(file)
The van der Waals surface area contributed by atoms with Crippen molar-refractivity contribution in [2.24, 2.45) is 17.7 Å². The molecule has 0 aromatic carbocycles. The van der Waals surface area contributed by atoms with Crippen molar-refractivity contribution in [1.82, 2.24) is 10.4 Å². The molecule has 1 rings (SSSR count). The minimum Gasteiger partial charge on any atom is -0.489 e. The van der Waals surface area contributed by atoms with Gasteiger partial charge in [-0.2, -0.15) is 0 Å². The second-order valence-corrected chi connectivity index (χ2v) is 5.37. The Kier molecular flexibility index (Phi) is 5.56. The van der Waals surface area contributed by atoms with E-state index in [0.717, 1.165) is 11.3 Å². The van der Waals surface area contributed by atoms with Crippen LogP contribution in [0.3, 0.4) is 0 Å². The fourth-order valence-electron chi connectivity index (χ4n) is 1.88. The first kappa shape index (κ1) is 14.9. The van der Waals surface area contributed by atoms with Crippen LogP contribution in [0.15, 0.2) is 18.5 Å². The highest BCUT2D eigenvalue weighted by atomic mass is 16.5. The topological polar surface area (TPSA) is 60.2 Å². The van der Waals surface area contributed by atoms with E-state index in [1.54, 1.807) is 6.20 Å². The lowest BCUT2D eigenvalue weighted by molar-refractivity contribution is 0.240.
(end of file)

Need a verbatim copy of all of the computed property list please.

The van der Waals surface area contributed by atoms with Crippen molar-refractivity contribution in [2.24, 2.45) is 17.7 Å². The molecule has 0 aromatic carbocycles. The van der Waals surface area contributed by atoms with Crippen molar-refractivity contribution in [1.82, 2.24) is 10.4 Å². The molecule has 1 rings (SSSR count). The minimum Gasteiger partial charge on any atom is -0.489 e. The van der Waals surface area contributed by atoms with Gasteiger partial charge in [-0.2, -0.15) is 0 Å². The second-order valence-corrected chi connectivity index (χ2v) is 5.37. The Kier molecular flexibility index (Phi) is 5.56. The van der Waals surface area contributed by atoms with E-state index in [0.717, 1.165) is 11.3 Å². The van der Waals surface area contributed by atoms with Crippen LogP contribution in [0.3, 0.4) is 0 Å². The fourth-order valence-electron chi connectivity index (χ4n) is 1.88. The first kappa shape index (κ1) is 14.9. The van der Waals surface area contributed by atoms with Crippen LogP contribution in [0.15, 0.2) is 18.5 Å². The highest BCUT2D eigenvalue weighted by atomic mass is 16.5. The topological polar surface area (TPSA) is 60.2 Å². The van der Waals surface area contributed by atoms with E-state index in [1.54, 1.807) is 6.20 Å². The lowest BCUT2D eigenvalue weighted by molar-refractivity contribution is 0.240.